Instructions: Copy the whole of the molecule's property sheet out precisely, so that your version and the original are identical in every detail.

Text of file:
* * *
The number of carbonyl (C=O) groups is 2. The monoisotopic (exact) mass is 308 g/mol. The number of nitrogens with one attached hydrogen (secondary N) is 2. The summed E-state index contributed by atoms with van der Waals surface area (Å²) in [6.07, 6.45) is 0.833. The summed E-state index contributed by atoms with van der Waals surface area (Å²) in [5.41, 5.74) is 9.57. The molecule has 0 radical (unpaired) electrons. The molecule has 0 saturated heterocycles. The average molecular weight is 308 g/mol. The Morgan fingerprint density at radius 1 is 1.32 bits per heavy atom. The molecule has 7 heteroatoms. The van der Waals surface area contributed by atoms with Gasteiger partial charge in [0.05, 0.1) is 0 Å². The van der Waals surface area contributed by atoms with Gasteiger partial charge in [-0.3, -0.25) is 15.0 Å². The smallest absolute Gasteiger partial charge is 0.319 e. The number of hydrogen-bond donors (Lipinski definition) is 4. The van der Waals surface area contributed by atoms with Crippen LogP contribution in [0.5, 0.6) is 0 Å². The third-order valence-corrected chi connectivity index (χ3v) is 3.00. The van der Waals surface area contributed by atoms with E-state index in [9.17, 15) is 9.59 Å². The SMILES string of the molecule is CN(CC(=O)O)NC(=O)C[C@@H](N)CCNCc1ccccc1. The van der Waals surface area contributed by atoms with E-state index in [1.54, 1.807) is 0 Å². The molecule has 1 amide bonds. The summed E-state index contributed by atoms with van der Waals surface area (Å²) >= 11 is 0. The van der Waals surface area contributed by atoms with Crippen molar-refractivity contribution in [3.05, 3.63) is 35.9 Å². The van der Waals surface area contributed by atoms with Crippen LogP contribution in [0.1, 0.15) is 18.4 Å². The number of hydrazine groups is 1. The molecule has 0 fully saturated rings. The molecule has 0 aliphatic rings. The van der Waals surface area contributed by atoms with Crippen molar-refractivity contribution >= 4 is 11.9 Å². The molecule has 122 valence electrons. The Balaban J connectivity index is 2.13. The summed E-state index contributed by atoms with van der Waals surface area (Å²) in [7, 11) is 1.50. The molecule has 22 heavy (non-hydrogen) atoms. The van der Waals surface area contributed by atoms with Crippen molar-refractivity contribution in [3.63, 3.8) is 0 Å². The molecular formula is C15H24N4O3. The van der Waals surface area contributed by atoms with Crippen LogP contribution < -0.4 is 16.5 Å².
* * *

The number of carbonyl (C=O) groups is 2. The monoisotopic (exact) mass is 308 g/mol. The number of nitrogens with one attached hydrogen (secondary N) is 2. The summed E-state index contributed by atoms with van der Waals surface area (Å²) in [6.07, 6.45) is 0.833. The summed E-state index contributed by atoms with van der Waals surface area (Å²) in [5.41, 5.74) is 9.57. The molecule has 0 radical (unpaired) electrons. The molecule has 0 saturated heterocycles. The average molecular weight is 308 g/mol. The Morgan fingerprint density at radius 1 is 1.32 bits per heavy atom. The molecule has 7 heteroatoms. The van der Waals surface area contributed by atoms with Gasteiger partial charge in [0.05, 0.1) is 0 Å². The van der Waals surface area contributed by atoms with Gasteiger partial charge in [-0.3, -0.25) is 15.0 Å². The smallest absolute Gasteiger partial charge is 0.319 e. The number of hydrogen-bond donors (Lipinski definition) is 4. The van der Waals surface area contributed by atoms with Crippen LogP contribution in [0.5, 0.6) is 0 Å². The third-order valence-corrected chi connectivity index (χ3v) is 3.00. The van der Waals surface area contributed by atoms with E-state index in [9.17, 15) is 9.59 Å². The SMILES string of the molecule is CN(CC(=O)O)NC(=O)C[C@@H](N)CCNCc1ccccc1. The van der Waals surface area contributed by atoms with E-state index in [1.54, 1.807) is 0 Å². The molecule has 1 amide bonds. The summed E-state index contributed by atoms with van der Waals surface area (Å²) >= 11 is 0. The van der Waals surface area contributed by atoms with Crippen molar-refractivity contribution in [3.05, 3.63) is 35.9 Å². The van der Waals surface area contributed by atoms with Crippen LogP contribution in [0.1, 0.15) is 18.4 Å². The number of hydrazine groups is 1. The molecule has 0 fully saturated rings. The molecule has 0 aliphatic rings. The van der Waals surface area contributed by atoms with Crippen molar-refractivity contribution >= 4 is 11.9 Å². The molecule has 122 valence electrons. The Balaban J connectivity index is 2.13. The summed E-state index contributed by atoms with van der Waals surface area (Å²) in [7, 11) is 1.50. The molecule has 22 heavy (non-hydrogen) atoms. The van der Waals surface area contributed by atoms with Crippen molar-refractivity contribution in [3.63, 3.8) is 0 Å². The molecular formula is C15H24N4O3. The van der Waals surface area contributed by atoms with Crippen LogP contribution < -0.4 is 16.5 Å².